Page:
Note: If you decide to spend $249 on one of these things and tear it apart yourself, you do so at your own risk. Its value to Rio and the store where you bought it will instantly become $0, and your warranty will be a thing of the past. At your own risk, your mileage may vary, do not pass go, please tip your waitress. Oh, and whatever you do, don't come yelling at me. It's your own damn fault. In fact, you will probably end up with $249 worth of useless junk. You have been warned.

Okay, so first of all let me tell you right up front that I broke the thing to the point where I will have to use a little glue to put it back together. The Carbon has a metal back plate, and a plastic front plate, with a rubber surround. What I did not realize is that the front plate is in sections, as well. Not realizing this, I didn't remove the front plastic facing (the silver plastic with the LCD window and the Rio logo) from the body of the MP3 player. It is held in place with some adhesive. Just be careful while you remove it and it will come right off. Once off, it may be that there is a better way to get this thing apart than the method I used. If I will have to use some glue inside where it used to have screws holding things together, because I broke a few plastic threads on the plastic case where the screws were attached as I pried it apart.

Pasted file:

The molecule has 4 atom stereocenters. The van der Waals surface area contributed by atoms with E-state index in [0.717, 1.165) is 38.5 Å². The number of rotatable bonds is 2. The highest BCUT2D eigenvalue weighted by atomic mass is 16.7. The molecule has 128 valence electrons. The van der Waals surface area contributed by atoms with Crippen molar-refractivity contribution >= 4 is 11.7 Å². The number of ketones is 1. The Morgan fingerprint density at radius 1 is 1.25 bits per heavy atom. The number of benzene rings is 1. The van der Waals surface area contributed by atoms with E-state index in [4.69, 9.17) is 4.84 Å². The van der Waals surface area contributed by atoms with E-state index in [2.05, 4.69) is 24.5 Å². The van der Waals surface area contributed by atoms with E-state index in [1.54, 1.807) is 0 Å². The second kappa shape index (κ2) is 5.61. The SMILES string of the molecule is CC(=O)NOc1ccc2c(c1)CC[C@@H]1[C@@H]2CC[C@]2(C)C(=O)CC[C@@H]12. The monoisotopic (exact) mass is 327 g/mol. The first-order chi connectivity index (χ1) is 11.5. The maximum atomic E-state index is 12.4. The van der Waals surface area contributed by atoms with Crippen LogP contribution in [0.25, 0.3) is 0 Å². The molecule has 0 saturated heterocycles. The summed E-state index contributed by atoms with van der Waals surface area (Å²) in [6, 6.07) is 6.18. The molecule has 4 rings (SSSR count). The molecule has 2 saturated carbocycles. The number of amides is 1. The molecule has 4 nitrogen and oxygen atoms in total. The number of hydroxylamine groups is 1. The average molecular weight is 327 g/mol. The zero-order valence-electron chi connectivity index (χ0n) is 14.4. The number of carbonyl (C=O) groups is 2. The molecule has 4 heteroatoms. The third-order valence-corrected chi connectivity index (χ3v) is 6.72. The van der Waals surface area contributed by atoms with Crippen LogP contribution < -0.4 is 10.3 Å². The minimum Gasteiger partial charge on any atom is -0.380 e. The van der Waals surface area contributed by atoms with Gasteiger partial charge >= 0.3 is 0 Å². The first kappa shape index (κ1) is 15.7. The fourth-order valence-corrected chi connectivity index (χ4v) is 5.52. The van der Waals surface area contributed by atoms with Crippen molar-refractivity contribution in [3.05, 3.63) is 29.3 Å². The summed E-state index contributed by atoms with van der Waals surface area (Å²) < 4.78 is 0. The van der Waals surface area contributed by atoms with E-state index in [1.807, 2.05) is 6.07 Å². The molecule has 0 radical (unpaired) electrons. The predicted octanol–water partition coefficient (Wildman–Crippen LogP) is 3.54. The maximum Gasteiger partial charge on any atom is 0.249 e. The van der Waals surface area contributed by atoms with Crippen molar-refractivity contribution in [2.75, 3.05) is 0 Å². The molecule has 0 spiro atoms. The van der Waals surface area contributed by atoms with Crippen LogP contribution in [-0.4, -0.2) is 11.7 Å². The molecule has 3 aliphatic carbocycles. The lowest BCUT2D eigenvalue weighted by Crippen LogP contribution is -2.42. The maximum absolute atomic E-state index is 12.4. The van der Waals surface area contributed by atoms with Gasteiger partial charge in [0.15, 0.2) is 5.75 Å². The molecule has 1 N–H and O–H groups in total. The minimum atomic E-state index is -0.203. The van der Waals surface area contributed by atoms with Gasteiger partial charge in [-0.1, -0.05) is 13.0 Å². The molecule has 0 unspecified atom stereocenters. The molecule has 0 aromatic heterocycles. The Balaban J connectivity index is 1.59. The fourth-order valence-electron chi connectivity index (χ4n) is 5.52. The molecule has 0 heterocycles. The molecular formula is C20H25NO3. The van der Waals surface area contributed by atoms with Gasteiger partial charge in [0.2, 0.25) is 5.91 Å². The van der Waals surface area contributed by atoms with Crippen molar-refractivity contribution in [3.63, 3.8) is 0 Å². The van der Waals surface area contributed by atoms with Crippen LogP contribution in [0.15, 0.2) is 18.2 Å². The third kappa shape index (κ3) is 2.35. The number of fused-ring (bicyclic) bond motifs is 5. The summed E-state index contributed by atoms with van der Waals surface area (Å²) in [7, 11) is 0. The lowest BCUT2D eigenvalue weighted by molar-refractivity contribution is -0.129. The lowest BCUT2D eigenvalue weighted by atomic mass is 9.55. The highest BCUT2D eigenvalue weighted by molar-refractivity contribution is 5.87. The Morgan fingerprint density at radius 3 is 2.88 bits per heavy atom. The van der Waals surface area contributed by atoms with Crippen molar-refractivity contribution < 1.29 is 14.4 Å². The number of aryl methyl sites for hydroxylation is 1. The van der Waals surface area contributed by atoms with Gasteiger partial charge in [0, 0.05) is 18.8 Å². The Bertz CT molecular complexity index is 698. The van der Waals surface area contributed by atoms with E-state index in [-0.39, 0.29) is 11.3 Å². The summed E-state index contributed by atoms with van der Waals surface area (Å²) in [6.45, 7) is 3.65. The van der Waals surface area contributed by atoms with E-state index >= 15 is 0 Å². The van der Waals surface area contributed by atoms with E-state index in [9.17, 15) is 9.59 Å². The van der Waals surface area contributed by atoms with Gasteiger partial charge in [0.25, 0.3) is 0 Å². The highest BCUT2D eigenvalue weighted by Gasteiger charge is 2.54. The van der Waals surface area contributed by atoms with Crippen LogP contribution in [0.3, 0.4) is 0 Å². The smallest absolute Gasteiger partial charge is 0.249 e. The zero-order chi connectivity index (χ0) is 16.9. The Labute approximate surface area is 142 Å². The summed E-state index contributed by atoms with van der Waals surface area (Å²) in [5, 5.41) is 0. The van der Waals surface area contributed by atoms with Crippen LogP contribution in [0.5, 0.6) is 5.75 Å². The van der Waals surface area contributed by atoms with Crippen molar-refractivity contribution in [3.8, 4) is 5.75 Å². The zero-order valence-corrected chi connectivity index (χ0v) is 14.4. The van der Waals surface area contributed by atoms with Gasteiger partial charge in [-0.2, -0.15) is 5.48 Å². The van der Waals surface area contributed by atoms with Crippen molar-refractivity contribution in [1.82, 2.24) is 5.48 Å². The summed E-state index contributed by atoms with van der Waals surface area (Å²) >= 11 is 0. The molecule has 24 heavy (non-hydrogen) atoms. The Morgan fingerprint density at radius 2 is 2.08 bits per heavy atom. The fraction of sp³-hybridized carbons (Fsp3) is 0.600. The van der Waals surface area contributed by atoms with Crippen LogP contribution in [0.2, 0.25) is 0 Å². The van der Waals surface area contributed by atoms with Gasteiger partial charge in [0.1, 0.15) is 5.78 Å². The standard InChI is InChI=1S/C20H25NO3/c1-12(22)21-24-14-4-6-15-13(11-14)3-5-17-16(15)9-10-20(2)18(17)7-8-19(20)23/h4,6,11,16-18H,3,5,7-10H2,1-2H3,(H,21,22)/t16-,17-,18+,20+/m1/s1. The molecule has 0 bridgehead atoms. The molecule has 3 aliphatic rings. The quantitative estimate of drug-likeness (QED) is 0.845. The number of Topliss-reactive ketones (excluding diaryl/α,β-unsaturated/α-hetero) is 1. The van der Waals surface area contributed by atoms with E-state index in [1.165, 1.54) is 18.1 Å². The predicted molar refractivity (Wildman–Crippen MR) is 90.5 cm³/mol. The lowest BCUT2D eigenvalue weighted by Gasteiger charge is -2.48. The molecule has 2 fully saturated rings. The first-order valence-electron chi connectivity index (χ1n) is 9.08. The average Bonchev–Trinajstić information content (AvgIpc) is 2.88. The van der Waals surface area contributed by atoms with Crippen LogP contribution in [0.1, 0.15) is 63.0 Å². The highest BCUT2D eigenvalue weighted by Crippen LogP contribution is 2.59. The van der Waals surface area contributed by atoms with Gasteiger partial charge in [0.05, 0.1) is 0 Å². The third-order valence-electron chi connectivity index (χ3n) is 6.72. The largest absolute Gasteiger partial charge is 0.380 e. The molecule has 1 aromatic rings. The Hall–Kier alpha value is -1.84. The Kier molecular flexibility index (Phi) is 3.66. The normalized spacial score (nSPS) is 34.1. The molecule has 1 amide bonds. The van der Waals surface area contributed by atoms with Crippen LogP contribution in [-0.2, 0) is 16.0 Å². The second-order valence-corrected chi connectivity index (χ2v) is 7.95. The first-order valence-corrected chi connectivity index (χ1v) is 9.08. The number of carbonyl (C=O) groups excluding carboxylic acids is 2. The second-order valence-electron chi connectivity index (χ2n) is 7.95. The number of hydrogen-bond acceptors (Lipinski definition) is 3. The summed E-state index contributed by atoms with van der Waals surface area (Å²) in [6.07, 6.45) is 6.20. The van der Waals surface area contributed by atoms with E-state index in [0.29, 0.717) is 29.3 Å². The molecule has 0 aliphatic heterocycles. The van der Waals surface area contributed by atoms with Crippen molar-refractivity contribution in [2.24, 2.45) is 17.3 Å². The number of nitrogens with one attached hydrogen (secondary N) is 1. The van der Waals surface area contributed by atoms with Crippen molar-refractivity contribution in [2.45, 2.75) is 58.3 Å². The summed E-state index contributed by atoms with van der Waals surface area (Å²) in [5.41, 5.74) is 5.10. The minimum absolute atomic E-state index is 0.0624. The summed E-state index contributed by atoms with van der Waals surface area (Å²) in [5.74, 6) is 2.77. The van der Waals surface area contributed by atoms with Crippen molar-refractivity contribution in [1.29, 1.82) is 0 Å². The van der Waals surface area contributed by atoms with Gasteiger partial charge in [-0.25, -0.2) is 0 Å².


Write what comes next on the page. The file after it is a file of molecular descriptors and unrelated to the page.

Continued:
While it looks from the outside like the rubber portion is a section all on it's own, it in fact is not. The rubber part is just glued to the plastic front plate, which is under the silver plastic front cover just mentioned.